The Great Depression was supposed to end in 1936, say two UCLA economists. By regulating the market, creating government-sponsored monopolies that reduced competition, and artificially inflating wages (and, therefore, prices), Roosevelt put a noose around economy’s neck and prolonged the depression, making it Great.
Is there anything we can learn from this? This morning, people on NPR wondered: why didn’t the bailout package work? Maybe not enough time has passed? Maybe it wasn’t enough? Maybe new government regulation policies are necessary — the ones that haven’t been invented yet?... This reminds me of bloodletting practice used before in medicine. Doctors and scientists (if they could be called so) misunderstood how the body works and thought that if you just release blood, it will release the disease with it. What it did, of course, was making a patient weaker and prolonging the disease. What would the doctor say if asked why the patient hasn’t recovered? Maybe not enough time has passed… maybe it wasn’t enough… maybe new ways of bloodletting need to be implemented.
“History teaches man that man learns nothing from history.” We already have a history of one Great Depression created by regulationist practices of the Big Government that kept pulling the hand-break higher and higher and couldn’t quite figure out why the car wasn’t going faster. The problem? They confused the hand-break with gearshift stick and didn’t realize that the car was automatic. Just let go of the big controlling lever, press the gas and let the car go into the next gear by itself.
What does this mean for us (in case you haven’t guessed yet)?
“President Roosevelt believed that excessive competition was responsible for the Depression by reducing prices and wages, and by extension reducing employment and demand for goods and services,” said Cole, [a UCLA professor] of economics. “So he came up with a recovery package that would be unimaginable today, allowing businesses in every industry to collude without the threat of antitrust prosecution and workers to demand salaries about 25 percent above where they ought to have been, given market forces. The economy was poised for a beautiful recovery, but that recovery was stalled by these misguided policies.” [...]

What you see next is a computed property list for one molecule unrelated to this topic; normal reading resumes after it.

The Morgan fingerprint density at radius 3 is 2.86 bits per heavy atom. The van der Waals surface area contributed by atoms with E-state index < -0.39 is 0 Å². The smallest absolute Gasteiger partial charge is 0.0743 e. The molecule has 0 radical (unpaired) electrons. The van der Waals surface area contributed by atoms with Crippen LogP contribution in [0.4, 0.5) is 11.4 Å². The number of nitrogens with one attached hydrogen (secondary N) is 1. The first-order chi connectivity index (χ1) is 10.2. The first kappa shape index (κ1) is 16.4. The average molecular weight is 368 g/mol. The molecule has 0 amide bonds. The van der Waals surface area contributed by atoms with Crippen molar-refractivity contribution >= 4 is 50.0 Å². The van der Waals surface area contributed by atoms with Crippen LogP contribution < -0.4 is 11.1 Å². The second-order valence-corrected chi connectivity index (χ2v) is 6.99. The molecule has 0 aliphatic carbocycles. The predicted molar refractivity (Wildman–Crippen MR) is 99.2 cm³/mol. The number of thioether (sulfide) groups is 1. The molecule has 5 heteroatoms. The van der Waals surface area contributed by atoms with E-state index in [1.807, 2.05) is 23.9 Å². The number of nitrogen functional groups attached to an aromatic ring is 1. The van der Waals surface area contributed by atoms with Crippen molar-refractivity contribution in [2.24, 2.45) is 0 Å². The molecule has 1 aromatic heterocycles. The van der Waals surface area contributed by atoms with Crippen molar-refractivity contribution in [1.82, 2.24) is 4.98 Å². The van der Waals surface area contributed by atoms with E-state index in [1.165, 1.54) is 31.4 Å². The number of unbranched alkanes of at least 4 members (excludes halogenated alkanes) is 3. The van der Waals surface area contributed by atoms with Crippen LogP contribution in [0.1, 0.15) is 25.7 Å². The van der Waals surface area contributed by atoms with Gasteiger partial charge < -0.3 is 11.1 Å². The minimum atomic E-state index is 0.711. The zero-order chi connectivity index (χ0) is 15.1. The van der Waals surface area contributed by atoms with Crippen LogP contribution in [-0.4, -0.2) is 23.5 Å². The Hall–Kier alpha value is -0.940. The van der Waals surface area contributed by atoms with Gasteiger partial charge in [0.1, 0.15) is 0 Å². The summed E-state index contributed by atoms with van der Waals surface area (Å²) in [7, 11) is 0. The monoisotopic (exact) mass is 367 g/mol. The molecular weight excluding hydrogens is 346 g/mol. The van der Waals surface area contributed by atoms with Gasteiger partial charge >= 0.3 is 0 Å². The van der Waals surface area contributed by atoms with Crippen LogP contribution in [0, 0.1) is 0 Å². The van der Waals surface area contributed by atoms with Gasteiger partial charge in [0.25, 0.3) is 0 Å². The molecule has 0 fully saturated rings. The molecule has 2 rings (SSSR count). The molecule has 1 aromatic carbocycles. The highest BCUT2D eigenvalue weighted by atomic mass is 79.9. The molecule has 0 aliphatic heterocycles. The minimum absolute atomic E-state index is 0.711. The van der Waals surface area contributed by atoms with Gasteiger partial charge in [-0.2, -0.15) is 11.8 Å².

In the three years following the implementation of Roosevelt's policies, wages in 11 key industries averaged 25 percent higher than they otherwise would have done, the economists calculate. But unemployment was also 25 percent higher than it should have been, given gains in productivity.
Meanwhile, prices across 19 industries averaged 23 percent above where they should have been, given the state of the economy. With goods and services that much harder for consumers to afford, demand stalled and the gross national product floundered at 27 percent below where it otherwise might have been.
“High wages and high prices in an economic slump run contrary to everything we know about market forces in economic downturns,” Ohanian said. “As we’ve seen in the past several years, salaries and prices fall when unemployment is high. By artificially inflating both, the New Deal policies short-circuited the market's self-correcting forces.” [Emphasis mine throughout the quotes — A.]
The policies were contained in the National Industrial Recovery Act (NIRA), which exempted industries from antitrust prosecution if they agreed to enter into collective bargaining agreements that significantly raised wages. Because protection from antitrust prosecution all but ensured higher prices for goods and services, a wide range of industries took the bait, Cole and Ohanian found. By 1934 more than 500 industries, which accounted for nearly 80 percent of private, non-agricultural employment, had entered into the collective bargaining agreements called for under NIRA.
Cole and Ohanian calculate that NIRA and its aftermath account for 60 percent of the weak recovery. Without the policies, they contend that the Depression would have ended in 1936 instead of the year when they believe the slump actually ended: 1943. [...]
“The fact that the Depression dragged on for years convinced generations of economists and policy-makers that capitalism could not be trusted to recover from depressions and that significant government intervention was required to achieve good outcomes,” Cole said. “Ironically, our work shows that the recovery would have been very rapid had the government not intervened.”
“Why the Great Depression lasted so long has always been a great mystery, and because we never really knew the reason, we have always worried whether we would have another 10- to 15-year economic slump,” said Ohanian, vice chair of UCLA’s Department of Economics. “We found that a relapse isn’t likely unless lawmakers gum up a recovery with ill-conceived stimulus policies.”Oops… (By the way, the above article was written in 2004.) What is amazing is that nothing changed in seventy years: the government still thinks that it can make everything better by imposing new regulations on the market, and people think that giving out free soup is a solution to everything.